There are two conflicting rural development and production models:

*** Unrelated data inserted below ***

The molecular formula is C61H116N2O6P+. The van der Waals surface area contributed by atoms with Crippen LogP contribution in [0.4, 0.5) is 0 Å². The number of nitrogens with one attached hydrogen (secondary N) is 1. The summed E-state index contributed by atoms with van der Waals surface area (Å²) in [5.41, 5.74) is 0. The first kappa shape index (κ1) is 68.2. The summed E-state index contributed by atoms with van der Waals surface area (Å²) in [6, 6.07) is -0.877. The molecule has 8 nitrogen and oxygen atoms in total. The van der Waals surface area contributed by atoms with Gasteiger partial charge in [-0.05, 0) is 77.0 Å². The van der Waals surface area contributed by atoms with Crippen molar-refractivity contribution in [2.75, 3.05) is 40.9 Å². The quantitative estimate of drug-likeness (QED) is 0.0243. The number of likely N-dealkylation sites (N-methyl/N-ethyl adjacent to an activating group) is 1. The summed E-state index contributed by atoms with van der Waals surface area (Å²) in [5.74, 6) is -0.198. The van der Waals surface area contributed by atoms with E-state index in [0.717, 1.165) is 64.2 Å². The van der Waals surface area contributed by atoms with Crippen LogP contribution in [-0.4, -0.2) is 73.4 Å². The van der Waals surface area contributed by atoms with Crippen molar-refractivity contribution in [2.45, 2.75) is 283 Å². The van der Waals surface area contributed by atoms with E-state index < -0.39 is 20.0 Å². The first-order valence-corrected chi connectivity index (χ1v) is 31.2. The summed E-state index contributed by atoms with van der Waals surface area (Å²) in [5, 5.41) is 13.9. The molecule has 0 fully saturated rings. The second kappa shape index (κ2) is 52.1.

Industrial agribusinesses, fisheries and aquaculture produce food ingredients in monocultures for global markets controlled by few TNCs. They are supported by public and private research institutions and promoted for ‘food security’ yet, they harm small-scale farmers, pastoralists, artisanal fisherfolk and indigenous peoples. And they damage the environment – soils, water, agroecosystems and our planet’s biodiversity and life support systems. They are a major contributor to the current global water crisis and Global Warming through intensive use of fossil fuels for fertilisers, agrochemicals, production, transport, processing, refrigeration and retailing: each unit of food energy produced requires many times more fossil fuel energy inputs. Corporate controlled industrial production is capital intensive, is protected by patents and trade rules. This enable corporations to capture and control markets for inputs ((GE) seeds, livestock breeds, water, fertilizers) and products (food, animal feed, biofuels, fibre and industrial commodities), to capture ecosystems and overexploit and degrade natural resources resulting in soil erosion, loss of biodiversity, deforestation, desertification, water depletion and contamination and polluted seas, the costs of which are never included in the price paid. This approach seeks to control and transform nature rather than work within its parameters.